Bethenny Frankel recently said she thinks it is fine to cry in business or at work, despite her mentor Martha Stewart saying that women should never do this. Bethenny believes you can be emotional as long as you are still getting your work done.
In this newest issue of Self Magazine, Bethenny said, “Martha Stewart told me that women in business don’t cry. I say crying’s fine as long as you’re doing your job. And obviously, when you’re the boss, do whatever the hell you want!” Two empire titans have opposing viewpoints on a very common issue for women.
To support Martha’s point, crying at work can be perceived very negatively especially if you do it after a meeting with a supervisor. Crying from work stress or because of a disagreement with a coworker isn’t quite as bad, but it is still perceived very negatively. However, a recent study showed that crying at work is not considered the career suicide people often think it is. Mrs. Moneypenny, columnist for the Financial Times Magazine and author of Sharpen Your Heels: Mrs. Moneypenny’s Career Advice for Women, says you can also get away with crying if you’re sympathizing with a coworker’s personal tragedy, especially if the two of you are alone together.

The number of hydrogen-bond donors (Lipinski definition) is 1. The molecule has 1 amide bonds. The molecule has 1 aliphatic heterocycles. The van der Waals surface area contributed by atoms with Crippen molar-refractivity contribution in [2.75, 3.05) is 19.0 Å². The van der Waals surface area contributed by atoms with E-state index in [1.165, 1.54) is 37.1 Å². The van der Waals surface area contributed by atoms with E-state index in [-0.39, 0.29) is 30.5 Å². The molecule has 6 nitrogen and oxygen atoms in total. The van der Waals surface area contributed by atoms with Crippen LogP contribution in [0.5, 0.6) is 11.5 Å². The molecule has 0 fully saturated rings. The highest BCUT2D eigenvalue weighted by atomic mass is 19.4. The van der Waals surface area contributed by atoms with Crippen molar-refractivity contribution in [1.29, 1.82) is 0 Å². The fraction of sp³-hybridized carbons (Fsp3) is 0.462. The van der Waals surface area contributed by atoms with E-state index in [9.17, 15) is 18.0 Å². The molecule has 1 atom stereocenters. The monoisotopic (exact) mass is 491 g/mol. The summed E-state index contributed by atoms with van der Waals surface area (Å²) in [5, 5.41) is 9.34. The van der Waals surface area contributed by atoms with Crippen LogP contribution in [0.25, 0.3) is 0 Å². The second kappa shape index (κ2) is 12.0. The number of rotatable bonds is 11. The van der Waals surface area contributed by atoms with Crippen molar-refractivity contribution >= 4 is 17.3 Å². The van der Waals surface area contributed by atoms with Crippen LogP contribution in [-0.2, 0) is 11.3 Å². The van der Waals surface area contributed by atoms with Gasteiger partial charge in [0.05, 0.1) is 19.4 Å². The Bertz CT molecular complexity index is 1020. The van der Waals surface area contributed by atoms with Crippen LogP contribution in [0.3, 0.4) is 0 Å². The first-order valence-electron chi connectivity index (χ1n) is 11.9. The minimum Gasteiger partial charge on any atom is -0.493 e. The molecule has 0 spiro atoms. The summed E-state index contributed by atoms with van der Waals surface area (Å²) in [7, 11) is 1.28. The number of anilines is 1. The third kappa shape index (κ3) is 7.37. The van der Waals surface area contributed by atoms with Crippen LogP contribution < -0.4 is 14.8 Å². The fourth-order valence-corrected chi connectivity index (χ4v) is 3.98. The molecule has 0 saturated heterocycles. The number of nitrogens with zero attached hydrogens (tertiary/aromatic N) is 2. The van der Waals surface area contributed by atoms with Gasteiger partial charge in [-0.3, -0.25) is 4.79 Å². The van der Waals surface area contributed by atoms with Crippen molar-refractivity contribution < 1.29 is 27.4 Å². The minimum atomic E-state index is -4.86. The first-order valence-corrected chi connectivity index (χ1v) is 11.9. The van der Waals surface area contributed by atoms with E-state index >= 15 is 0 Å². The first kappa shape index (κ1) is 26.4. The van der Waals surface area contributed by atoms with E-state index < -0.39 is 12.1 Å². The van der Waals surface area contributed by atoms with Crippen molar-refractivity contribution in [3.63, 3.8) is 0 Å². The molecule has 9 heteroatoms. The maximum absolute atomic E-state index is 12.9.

With more and more women joining the workforce, author Anne Kreamer tackles the topic in her new book, It’s Always Personal. Kreamer’s research found that while men got angry, women, although they “actually wanted to get angry, do the more socially acceptable thing, which is cry.” Yes, crying is more socially acceptable than picking up an office chair and hurling it across the room. So there’s that.
Plus emotional intelligence is starting to be viewed more importantly in the workplace. Not that you should go around crying all day to show you have emotions, but as Bethenny says if you can your work done while being an emotional person then what is the problem? A new survey by CareerBuilder conducted of 2,662 private sector U.S. hiring managers, found that EQ is starting to be seen as more of an asset as opposed to a hindrance in the work environment. Granted, crying during a job interview might be a bit much, but if you can show your EI (emotional intelligence) in a way that makes you seem calm, stable and productive it really might play in your favor.